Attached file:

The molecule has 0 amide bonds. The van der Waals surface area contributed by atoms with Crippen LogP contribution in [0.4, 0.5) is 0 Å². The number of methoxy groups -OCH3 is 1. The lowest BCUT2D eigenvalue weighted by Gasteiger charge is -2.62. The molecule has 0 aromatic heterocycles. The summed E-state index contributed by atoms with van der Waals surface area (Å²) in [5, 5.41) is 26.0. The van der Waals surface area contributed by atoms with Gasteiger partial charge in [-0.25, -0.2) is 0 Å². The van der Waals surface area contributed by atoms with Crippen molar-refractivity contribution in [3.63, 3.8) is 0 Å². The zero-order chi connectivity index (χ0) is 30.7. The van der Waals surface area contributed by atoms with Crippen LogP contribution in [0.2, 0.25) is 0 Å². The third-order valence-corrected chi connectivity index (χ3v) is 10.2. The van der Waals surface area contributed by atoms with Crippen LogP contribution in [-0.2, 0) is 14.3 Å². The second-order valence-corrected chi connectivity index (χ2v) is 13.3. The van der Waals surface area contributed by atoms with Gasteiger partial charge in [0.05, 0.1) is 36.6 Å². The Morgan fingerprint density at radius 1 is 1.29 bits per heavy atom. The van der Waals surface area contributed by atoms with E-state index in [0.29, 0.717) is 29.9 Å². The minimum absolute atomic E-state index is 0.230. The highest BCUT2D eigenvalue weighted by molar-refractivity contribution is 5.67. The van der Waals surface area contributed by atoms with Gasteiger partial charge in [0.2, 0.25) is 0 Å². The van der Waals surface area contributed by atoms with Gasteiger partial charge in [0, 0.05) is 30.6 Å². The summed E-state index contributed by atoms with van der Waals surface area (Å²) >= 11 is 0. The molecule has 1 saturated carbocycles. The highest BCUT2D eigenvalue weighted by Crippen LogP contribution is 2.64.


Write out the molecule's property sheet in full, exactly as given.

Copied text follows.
The molecule has 0 amide bonds. The van der Waals surface area contributed by atoms with Crippen LogP contribution in [0.4, 0.5) is 0 Å². The number of methoxy groups -OCH3 is 1. The lowest BCUT2D eigenvalue weighted by Gasteiger charge is -2.62. The molecule has 0 aromatic heterocycles. The summed E-state index contributed by atoms with van der Waals surface area (Å²) in [5, 5.41) is 26.0. The van der Waals surface area contributed by atoms with Gasteiger partial charge in [-0.25, -0.2) is 0 Å². The van der Waals surface area contributed by atoms with Crippen molar-refractivity contribution in [3.63, 3.8) is 0 Å². The zero-order chi connectivity index (χ0) is 30.7. The van der Waals surface area contributed by atoms with Crippen LogP contribution in [0.2, 0.25) is 0 Å². The third-order valence-corrected chi connectivity index (χ3v) is 10.2. The van der Waals surface area contributed by atoms with Crippen LogP contribution in [-0.2, 0) is 14.3 Å². The second-order valence-corrected chi connectivity index (χ2v) is 13.3. The van der Waals surface area contributed by atoms with Gasteiger partial charge in [0.05, 0.1) is 36.6 Å². The Morgan fingerprint density at radius 1 is 1.29 bits per heavy atom. The van der Waals surface area contributed by atoms with E-state index in [0.29, 0.717) is 29.9 Å². The minimum absolute atomic E-state index is 0.230. The highest BCUT2D eigenvalue weighted by molar-refractivity contribution is 5.67. The van der Waals surface area contributed by atoms with Gasteiger partial charge in [0.2, 0.25) is 0 Å². The van der Waals surface area contributed by atoms with Gasteiger partial charge in [0, 0.05) is 30.6 Å². The summed E-state index contributed by atoms with van der Waals surface area (Å²) >= 11 is 0. The molecule has 1 saturated carbocycles. The highest BCUT2D eigenvalue weighted by Crippen LogP contribution is 2.64.